Posts tagged photo
What You’ll Be Creating If you haven’t seen Taylor Swift’s video for her hit song, Style , then do yourself a favor and check it out! Not surprisingly it’s a “stylistic” video, and it contains some wonderfully inspiring effects using silhouettes and double exposures. In this series of tutorials I’m deconstructing some of those effects and showing you how to reproduce them in Adobe Photoshop. Taylor Swift’s video for her song Style
What You’ll Be Creating Giving a nod to the golden era of French cinema, this New Wave-inspired poster picks up on the graphic elements and je-ne-sais-quoi charm of 1960s independent film.
In an ideal world, we would have beautiful, correctly exposed RAW images to work with all the time. What we have in reality, for a variety of reasons, is often an incorrectly exposed JPEG. In this tutorial you’ll learn how to bring some lost detail back into an under-exposed JPEG image using Adobe Photoshop. The Challenge of JPEG Images There are many situations where you might have to work with a less-than-ideal JPEG image. I advise always shooting in RAW when you can but sometimes that isn’t
Advertise here with BSA Adobe Photoshop is one of the more complicated programs because it can be used for a wide array of purposes. But once you nail down the fundamental tools it becomes a lot easier to envision how you might create certain effects in future work. One of the confusing ideas that often trips new users is the difference between a layer mask and a clipping mask. They behave similarly but should be used for different purposes. This guide will cover the basics of both layer masks & clipping masks while demonstrating how you might use them in real-world projects. Both should be useful at different times and if you want to master Photoshop then you’ll need to understand these crucial differences. General Masking The term “mask” is used in digital compositing to represent elements which are hidden or partially hidden from view. Both clipping & layer masks perform similar functions: they show/hide pixels in a non-destructive manner. For example if you want to remove the sky from a photo you can do this with a number of tools like magic wand or magic eraser. However both of those methods will permanently remove the pixels. In many cases this would be fine but other times you’ll prefer to mask those pixels instead of delete them. Generally speaking, layer masks provide more control over …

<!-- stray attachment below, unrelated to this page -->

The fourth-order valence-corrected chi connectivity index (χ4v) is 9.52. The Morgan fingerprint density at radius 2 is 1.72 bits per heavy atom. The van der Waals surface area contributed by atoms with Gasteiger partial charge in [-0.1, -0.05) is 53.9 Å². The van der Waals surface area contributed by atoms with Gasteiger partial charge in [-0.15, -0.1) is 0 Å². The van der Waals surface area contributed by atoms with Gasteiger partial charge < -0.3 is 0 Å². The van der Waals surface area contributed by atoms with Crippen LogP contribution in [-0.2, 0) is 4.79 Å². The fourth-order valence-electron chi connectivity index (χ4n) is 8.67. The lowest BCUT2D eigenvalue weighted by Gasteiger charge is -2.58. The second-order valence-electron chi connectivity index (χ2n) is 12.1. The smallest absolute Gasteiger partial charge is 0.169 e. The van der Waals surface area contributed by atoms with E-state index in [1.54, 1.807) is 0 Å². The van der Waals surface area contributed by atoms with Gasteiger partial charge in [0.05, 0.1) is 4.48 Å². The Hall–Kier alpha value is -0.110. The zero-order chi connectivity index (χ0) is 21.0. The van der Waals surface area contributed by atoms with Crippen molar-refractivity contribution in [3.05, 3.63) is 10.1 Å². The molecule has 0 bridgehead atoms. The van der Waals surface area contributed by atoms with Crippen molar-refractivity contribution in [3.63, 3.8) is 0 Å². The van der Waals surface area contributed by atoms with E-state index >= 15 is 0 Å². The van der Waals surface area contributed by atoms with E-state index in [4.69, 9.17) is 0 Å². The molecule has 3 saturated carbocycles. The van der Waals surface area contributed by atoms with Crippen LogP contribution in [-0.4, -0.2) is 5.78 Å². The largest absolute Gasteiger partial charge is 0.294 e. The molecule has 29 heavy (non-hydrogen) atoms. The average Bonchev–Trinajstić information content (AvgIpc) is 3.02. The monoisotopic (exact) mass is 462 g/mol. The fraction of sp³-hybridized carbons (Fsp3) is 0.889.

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The Difference Between Layer Masks & Clipping Masks in Photoshop
Adobe products are synonymous with the design and illustration world. They can, however, be expensive for designers, whether professional or not.